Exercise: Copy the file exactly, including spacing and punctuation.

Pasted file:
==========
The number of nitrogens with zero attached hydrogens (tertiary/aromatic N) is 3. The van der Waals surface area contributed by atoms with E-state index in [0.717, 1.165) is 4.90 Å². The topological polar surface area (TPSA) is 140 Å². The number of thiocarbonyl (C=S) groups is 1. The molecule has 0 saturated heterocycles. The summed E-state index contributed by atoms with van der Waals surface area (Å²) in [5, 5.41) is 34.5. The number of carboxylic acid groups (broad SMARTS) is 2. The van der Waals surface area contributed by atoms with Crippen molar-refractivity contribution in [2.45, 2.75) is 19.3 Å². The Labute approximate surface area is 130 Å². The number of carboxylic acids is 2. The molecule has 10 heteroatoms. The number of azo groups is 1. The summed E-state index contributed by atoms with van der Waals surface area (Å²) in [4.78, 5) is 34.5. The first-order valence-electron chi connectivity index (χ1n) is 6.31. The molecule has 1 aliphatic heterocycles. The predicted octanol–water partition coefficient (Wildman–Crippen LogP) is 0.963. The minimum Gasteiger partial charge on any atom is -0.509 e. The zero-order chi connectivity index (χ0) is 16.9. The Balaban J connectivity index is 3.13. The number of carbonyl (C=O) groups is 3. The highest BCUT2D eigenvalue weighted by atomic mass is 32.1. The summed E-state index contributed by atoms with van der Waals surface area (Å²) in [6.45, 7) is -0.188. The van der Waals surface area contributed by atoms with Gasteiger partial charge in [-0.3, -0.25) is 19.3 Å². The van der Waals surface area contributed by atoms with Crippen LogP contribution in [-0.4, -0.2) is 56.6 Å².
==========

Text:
The number of nitrogens with zero attached hydrogens (tertiary/aromatic N) is 3. The van der Waals surface area contributed by atoms with E-state index in [0.717, 1.165) is 4.90 Å². The topological polar surface area (TPSA) is 140 Å². The number of thiocarbonyl (C=S) groups is 1. The molecule has 0 saturated heterocycles. The summed E-state index contributed by atoms with van der Waals surface area (Å²) in [5, 5.41) is 34.5. The number of carboxylic acid groups (broad SMARTS) is 2. The van der Waals surface area contributed by atoms with Crippen molar-refractivity contribution in [2.45, 2.75) is 19.3 Å². The Labute approximate surface area is 130 Å². The number of carboxylic acids is 2. The molecule has 10 heteroatoms. The number of azo groups is 1. The summed E-state index contributed by atoms with van der Waals surface area (Å²) in [4.78, 5) is 34.5. The first-order valence-electron chi connectivity index (χ1n) is 6.31. The molecule has 1 aliphatic heterocycles. The predicted octanol–water partition coefficient (Wildman–Crippen LogP) is 0.963. The minimum Gasteiger partial charge on any atom is -0.509 e. The zero-order chi connectivity index (χ0) is 16.9. The Balaban J connectivity index is 3.13. The number of carbonyl (C=O) groups is 3. The highest BCUT2D eigenvalue weighted by atomic mass is 32.1. The summed E-state index contributed by atoms with van der Waals surface area (Å²) in [6.45, 7) is -0.188. The van der Waals surface area contributed by atoms with Gasteiger partial charge in [-0.3, -0.25) is 19.3 Å². The van der Waals surface area contributed by atoms with Crippen LogP contribution in [-0.4, -0.2) is 56.6 Å².